4.    We examine His promise that He would found a Church (noting at the same time that He nowhere promised to leave behind inspired writings by which individual believers are to guide themselves). We note from extrabiblical writings from those times as well as from the Bible itself that Jesus did establish a Church. We also notice from the Bible as well as from the extrabiblical witness of first-, second-, third- and fourth-century Christian writers that that Church bears a startling resemblance to what we know as the Catholic Church, with a belief in the Real Presence, baptism for regeneration, apostolic succession, the authority of the bishop of Rome, etc.

5.    Therefore, because this Church is the Church which Jesus founded, and because He promised that He would be with this Church to the end of the age and the gates of hell would not prevail against it, it follows that this Church must be endowed with the gift of infallibility; otherwise, the promises of Christ could not be fulfilled. And this infallible Church discerned and canonized the books of the Holy Bible.

It boils down to this: if you believe that the Bible is the “pillar and foundation of truth,” you have no objective way to prove that Protestants even have the right Bible. If you believe that the Church that Jesus established is the “pillar and foundation of the truth” (1 Tim 3:15), then you can say for certain which books are Holy Scripture, and you need not “lean unto thine own understanding” when interpreting them. The 66-book canon is a very big elephant; for Protestantism to work it must be assumed with a humongous gulp, and never questioned. All the Catholic Church is asking you to swallow is the witness of Scripture and of history, and of God’s faithful presence in both of them.

Welcome to the EFZ – the Elephant-Free Zone of the Holy Catholic Church.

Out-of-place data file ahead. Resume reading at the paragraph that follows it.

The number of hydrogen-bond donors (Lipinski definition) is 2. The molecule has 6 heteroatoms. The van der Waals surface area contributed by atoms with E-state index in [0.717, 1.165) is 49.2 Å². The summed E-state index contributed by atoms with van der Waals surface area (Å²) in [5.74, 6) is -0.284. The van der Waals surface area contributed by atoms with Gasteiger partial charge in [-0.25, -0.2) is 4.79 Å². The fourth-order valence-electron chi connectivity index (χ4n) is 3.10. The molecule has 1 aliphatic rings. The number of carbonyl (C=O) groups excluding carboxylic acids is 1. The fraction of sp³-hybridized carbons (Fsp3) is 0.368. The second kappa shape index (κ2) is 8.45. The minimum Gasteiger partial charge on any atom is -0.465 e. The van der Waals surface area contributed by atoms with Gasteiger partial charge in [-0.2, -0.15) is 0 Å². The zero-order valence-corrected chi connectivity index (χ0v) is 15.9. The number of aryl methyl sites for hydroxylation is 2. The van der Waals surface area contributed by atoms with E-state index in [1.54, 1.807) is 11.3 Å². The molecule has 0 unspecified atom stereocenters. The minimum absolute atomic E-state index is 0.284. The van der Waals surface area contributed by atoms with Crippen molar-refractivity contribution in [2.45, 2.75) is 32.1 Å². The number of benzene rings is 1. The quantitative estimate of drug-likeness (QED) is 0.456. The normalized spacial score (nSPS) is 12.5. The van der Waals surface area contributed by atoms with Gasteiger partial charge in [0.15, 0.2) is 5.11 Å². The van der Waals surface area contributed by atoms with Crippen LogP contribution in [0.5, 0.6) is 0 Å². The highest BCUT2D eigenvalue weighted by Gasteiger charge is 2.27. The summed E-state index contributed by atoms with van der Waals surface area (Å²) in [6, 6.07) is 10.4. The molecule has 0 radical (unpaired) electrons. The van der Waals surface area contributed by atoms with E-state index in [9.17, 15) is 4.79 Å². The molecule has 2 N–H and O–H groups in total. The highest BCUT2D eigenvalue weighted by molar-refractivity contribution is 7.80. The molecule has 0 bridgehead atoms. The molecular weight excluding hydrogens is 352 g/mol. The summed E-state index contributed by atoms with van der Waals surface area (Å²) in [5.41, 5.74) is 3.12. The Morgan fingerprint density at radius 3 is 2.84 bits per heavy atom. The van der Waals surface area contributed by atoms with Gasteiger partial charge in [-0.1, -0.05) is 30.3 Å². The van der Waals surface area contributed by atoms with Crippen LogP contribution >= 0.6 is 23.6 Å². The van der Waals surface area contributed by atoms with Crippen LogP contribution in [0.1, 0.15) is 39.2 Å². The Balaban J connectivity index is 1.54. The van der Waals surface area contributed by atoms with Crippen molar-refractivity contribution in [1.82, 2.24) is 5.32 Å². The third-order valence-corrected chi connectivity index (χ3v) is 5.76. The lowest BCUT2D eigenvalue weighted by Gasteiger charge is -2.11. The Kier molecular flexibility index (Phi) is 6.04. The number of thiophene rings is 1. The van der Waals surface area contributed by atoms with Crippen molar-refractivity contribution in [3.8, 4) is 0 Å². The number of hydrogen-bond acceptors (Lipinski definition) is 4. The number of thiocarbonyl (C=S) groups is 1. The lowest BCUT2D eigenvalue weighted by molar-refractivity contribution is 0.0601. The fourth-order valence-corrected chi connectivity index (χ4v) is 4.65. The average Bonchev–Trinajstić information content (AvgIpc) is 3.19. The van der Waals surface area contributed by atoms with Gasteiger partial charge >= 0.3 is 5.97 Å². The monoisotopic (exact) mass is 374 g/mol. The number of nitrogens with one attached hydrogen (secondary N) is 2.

On the memorial of Bl. Tommaso Reggio

Deo omnis gloria!

Few people have a biography as interesting as Rosalind Moss’ life story. Born into a Jewish family, Moss grew up considering herself an agnostic – perhaps there was a God, she thought, but He made no difference in her daily existence. Then one day her older brother, David, told her about the Man he had accepted as his Savior. Rosalind initially thought her brother had gone off the deep end, but she soon joined David in Evangelical Protestantism. To her horror, within two years her brother entered the Catholic Church, which Rosalind considered to be a false belief system. It took over a decade and a half before she, too, became Catholic. Her journey, however, was only beginning – Rosalind Moss is now
Mother Miriam of the Lamb of God, O.S.B., and has become the prioress of a new religious community, the Daughters of Mary, Mother of Israel’s Hope.

One paragraph in Rosalind’s amazing conversion story really got my attention. Back when she was still agnostic, her brother told her about Jesus Christ:

David brought me an article that said there were Jewish people who believed that Christ was the Messiah. I asked my brother, ‘You mean to tell me that the Messiah was already here? That He was the only hope the world ever had, and yet the Jewish people didn’t know this? That He came and left and there has been no impact, no change, no peace? That’s just insanity.’

When I first read Rosalind’s reaction to what is, after all, the Good News, I laughed. It struck me as exceedingly strange that she or anyone should feel the way she did about the advent of the Messiah. Nobody knew? For Heaven’s sake, woman, the First Coming of Jesus Christ the Messiah changed the world! How can you say with a straight face that He came and left and there has been no impact?? Take the blinders off and perceive the 2,000 years of Christian history you are committed to ignoring!

Talk about missing the memo!

Of course, from Rosalind’s Jewish perspective, her attitude made a great deal of sense. It was taken for granted that Jesus was not the Messiah; therefore, 2,000 years of Christian history could be ignored without qualms. I realized that I of all people should not find this approach strange, given that as a Protestant I would have had exactly the same incredulous reaction had a Catholic walked up to me and claimed that Jesus Christ Himself established the Holy Catholic Church as the pillar and foundation of truth.